are not so bad as others, these are not weary or heavy laden.

No, these Pharisees are not thus troubled; they laugh and jest at

those who talk of feeling their sins, and think there is no occasion to

make so much ado about religion: it is to be righteous over-much, and the

means to destroy yourselves. They think if they do but mean well, and say

their prayers, as they call them, it is sufficient: though they may say a

prayer, yea, thousands of prayers, and all the while be only offering up

the sacrifice of fools. They may call God, Father, every day, when it is

only mocking of God, and offering up false fire unto him; and it would be

just for him to serve them, as he did Nadab and Abihu, destroy them, cut

them off from the face of the earth: but he is waiting to be gracious, and

willing to try a little longer, whether you will bring forth any thing more

than the leaven of an outward profession, which is not all that the Lord

requires; no, he wants the heart; and unless you honor him with that, he

does not regard your mouths, when the other is far from him. You may say

over your prayers all your lives, and yet you may never pray over one:

therefore, while you flatter yourselves you are good enough, and that you

are in a state of salvation, you are only deceiving you own souls, and

hastening on your own destruction. Come unto him, not as being good enough,

but as vile sinners, as poor, and blind, and naked, and miserable, and then

Jesus will have compassion.

O ye Pharisees, what fruits do ye bring forth? Why, you are moral,

polite creatures; you do your endeavors, you do what you can, and so Jesus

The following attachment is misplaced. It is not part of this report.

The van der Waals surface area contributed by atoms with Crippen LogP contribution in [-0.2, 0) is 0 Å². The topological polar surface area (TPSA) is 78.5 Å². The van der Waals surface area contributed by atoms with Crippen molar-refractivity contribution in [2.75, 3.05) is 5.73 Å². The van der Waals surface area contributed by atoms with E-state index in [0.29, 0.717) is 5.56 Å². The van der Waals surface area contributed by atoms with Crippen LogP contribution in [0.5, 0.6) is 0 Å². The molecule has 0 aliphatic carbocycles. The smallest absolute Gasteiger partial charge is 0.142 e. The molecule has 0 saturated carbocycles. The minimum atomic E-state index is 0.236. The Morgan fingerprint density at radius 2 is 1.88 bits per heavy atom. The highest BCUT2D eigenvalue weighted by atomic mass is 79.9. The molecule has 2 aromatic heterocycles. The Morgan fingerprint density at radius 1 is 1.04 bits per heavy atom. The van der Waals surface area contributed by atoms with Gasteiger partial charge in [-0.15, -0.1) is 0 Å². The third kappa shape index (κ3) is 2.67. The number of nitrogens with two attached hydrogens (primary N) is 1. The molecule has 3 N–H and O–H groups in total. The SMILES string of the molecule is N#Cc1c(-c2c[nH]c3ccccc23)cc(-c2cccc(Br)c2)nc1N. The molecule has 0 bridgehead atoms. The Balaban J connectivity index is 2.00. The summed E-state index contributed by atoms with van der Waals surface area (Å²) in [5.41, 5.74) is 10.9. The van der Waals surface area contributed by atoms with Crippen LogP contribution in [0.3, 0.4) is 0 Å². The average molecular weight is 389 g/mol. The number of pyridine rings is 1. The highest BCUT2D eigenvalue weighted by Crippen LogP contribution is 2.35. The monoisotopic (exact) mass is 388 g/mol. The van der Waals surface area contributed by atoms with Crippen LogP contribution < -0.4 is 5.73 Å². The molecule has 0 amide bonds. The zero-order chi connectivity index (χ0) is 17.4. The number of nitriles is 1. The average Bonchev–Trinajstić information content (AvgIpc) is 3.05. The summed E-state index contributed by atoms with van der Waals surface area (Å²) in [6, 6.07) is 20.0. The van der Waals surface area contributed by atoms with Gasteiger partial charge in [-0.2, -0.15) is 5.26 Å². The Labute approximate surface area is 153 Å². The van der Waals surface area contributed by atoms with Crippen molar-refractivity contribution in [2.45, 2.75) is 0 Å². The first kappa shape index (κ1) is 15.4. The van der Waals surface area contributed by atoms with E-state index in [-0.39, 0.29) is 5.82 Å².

is to make up the rest. You esteem yourselves fine, rational, and polite

beings, and think it is too unfashionable to pray; it is not polite enough:

perhaps you have read some prayers, but knew not how to pray from your

hearts; no, by no means: that was being righteous over-much indeed.

But when once you are sensible of your being lost, damned creatures,

and see hell gaping ready to receive you: if God was but to cut the thread

of life, O then, then you would cry earnestly unto the Lord to receive you,

to open the door of mercy unto you; your bones would then be changed, you

would no more flatter yourselves with your abilities and good wishes; no,

you would see how unable you were, how incapable to save yourselves; that

there is no fitness, no free will in you; no fitness, but for eternal

damnation, no free will but that of doing evil; and that when you would do

good, evil is present with you, and the thing that ye would not, that do

ye. He knows the secret intent of every heart; and this is a pleasure to

you, my dear brethren, who come on purpose to meet with him, though it be a

field. And, however some may esteem me a mountebank, and an enthusiast, one

that is only going to make you methodically mad; they may breathe out their

invectives against me, yet Christ knows all; he takes notice of it, and I

shall leave it to him to plead my cause, for he is a gracious Master: I

have already found him so, and am sure he will continue so. Vengeance is

his, and he will repay it. Let them revile me; let them cast me out of

their synagogues, and have my name in reproach, I shall not answer them by

reviling again, or in speaking evil against them: no, that is not the

Spirit of Christ, but meekness, patience, long-suffering, kindness, &c.

Ye Pharisees, who are going about to establish your own righteousness;

you, who are too polite to follow the Lord Jesus Christ in sincerity and

truth; you, who are all for a little show, a little outside work; who lead

moral, civil, decent lives, Christ will not know you at the great day, but

will say unto you, O ye Pharisees, was there any place for me in your love?